- ItemOpen AccessA New Mathematical Model for Assessing Therapeutic Strategies for HIV Infection(2002-1-1) Gumel, A. B.; Zhang, Xue-Wu; Shivakumar, P. N.; Garba, M. L.; Sahai, B. M.The requirements for the eradication of HIV in infected individuals are unknown. Intermittent administration of the immune activator interleukin-2 (IL-2) in combination with highly-active antiretroviral therapy (HAART) has been suggested as an effective strategy to realize long-term control of HIV replication in vivo. However, potential latent virus reservoirs are considered to be a major impediment in achieving this goal. In this paper, a new mathematical model is designed and used to monitor the interactions between HIV, CD4+ T-cells, CD8+ T-cells, productively infected and latently infected CD4+ T-cells, and to evaluate therapeutic strategies during the first 3 years of HIV infection. The model shows that current anti-HIV therapies, including intermittent IL-2 and HAART, are insufficient in achieving eradication of HIV. However, it suggests that the HIV eradication may indeed be theoretically feasible if such therapy is administered continuously (without interruption) under some specified conditions. These conditions may realistically be achieved using an agent (such as a putative anti-HIV vaccine) that brings about a concomitant increase in the proliferation of HIVspecific CD4+ T- and CD8+ T-cells and the differentiation of CD8+ T-cells into anti-HIV cytotoxic T lymphocytes (CTLs).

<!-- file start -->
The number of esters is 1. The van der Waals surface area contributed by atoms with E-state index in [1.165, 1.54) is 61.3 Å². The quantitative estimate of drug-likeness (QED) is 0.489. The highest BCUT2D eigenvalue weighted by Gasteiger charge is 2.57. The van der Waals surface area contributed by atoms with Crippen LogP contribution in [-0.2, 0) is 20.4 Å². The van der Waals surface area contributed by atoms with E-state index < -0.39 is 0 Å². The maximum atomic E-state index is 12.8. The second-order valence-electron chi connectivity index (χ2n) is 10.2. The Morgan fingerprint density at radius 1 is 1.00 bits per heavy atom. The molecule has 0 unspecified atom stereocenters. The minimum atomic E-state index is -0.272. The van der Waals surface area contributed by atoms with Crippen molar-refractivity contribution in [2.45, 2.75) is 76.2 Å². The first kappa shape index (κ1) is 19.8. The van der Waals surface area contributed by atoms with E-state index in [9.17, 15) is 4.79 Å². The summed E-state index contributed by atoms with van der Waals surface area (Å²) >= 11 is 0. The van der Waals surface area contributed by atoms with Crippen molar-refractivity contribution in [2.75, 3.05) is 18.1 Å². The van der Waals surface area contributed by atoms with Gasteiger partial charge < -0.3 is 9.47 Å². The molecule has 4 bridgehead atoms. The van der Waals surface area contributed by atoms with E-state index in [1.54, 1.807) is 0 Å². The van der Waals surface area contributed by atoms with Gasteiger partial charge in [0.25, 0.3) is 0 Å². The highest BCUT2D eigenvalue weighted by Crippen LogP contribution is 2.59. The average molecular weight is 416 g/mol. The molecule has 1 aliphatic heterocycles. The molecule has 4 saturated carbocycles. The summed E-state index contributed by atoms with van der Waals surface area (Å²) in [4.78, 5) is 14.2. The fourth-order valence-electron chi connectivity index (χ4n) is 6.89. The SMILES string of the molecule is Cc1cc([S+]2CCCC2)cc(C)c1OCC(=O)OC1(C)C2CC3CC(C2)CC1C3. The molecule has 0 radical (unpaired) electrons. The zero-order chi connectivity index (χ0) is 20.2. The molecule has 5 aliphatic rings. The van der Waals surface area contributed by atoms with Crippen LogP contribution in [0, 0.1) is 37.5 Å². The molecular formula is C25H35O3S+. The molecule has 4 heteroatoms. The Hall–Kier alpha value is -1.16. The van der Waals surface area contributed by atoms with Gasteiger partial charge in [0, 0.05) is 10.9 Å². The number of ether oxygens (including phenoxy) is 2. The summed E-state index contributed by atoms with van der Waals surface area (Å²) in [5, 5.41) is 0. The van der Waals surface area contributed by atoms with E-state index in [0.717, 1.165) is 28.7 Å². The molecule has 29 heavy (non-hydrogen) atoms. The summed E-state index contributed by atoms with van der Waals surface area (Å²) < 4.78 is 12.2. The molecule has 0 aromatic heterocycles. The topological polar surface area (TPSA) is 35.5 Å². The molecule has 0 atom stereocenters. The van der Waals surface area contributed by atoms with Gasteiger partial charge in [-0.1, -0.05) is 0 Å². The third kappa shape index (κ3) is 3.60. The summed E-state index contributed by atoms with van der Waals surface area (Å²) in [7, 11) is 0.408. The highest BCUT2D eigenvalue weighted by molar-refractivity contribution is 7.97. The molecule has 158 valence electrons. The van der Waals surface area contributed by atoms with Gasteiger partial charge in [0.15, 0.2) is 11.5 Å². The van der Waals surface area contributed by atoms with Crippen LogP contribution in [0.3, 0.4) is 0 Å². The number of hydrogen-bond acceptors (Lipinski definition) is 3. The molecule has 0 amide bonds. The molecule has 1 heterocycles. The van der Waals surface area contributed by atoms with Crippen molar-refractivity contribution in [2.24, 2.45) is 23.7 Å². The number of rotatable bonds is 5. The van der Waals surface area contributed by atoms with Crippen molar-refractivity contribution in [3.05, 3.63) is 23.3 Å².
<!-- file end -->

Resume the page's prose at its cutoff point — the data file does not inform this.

- ItemOpen AccessCould Condoms Stop the AIDS Epidemic?(2003-1-1) Moghadas, Seyed M.; Gumel, Abba B.; McLeod, Robert G.; Gordon, RichardAlthough therapeutic treatment strategies appear promising for retarding the progression of HIV-related diseases, prevention remains the most effective strategy against the HIV/AIDS epidemic. This paper focuses on the effect of condom use as a single-strategy approach in HIV prevention in the absence of any treatment. There are two primary factors in the use of condoms to halt the HIV/AIDS epidemic: condom efficacy and compliance. Our study is focused on the effect of these factors in stopping the epidemic by constructing a new deterministic mathematical model. The current estimate of condom effectiveness against HIV transmission, based on the latest meta-analysis, is 60–96%, with a mean of 87%. Since the parameter estimates are subject to different kinds of uncertainty, to achieve adequate quality assurance in predictions, uncertainty and sensitivity analyses are carried out using latin hypercube sampling (LHS) and partial rank correlation coefficients (PRCCs). Using stability and sensitivity analyses, based on a plausible range of parameter values, key parameters that govern the persistence or eradication of HIV are identified. This analysis shows that the product of efficacy and compliance, which we call ‘preventability’ (p), has a negative effect on the epidemic; as increasing p decreases the level of epidemicity. It is also shown that the threshold preventability (pc) increases with increasing average number of HIV-infected partners of susceptible individuals, especially those in the AIDS stage. For populations where the average number of HIV-infected partners is large, the associated preventability threshold is high and perhaps unattainable, suggesting that for such a population, HIV may not be controlled using condoms alone. On the other hand, for a population where the average number of HIV-infected partners is low (within a reasonable range), it is shown that pc is about 75%, suggesting that the epidemic could be stopped using condoms. Thus, for such a population, public health measures that can bring preventability above the threshold and continuous quantitative monitoring to make sure it stays there, are what would be necessary. In other words, for populations with reasonable average numbers of HIV-infected partners, given the will and effort, it is within our means to halt this epidemic using condoms.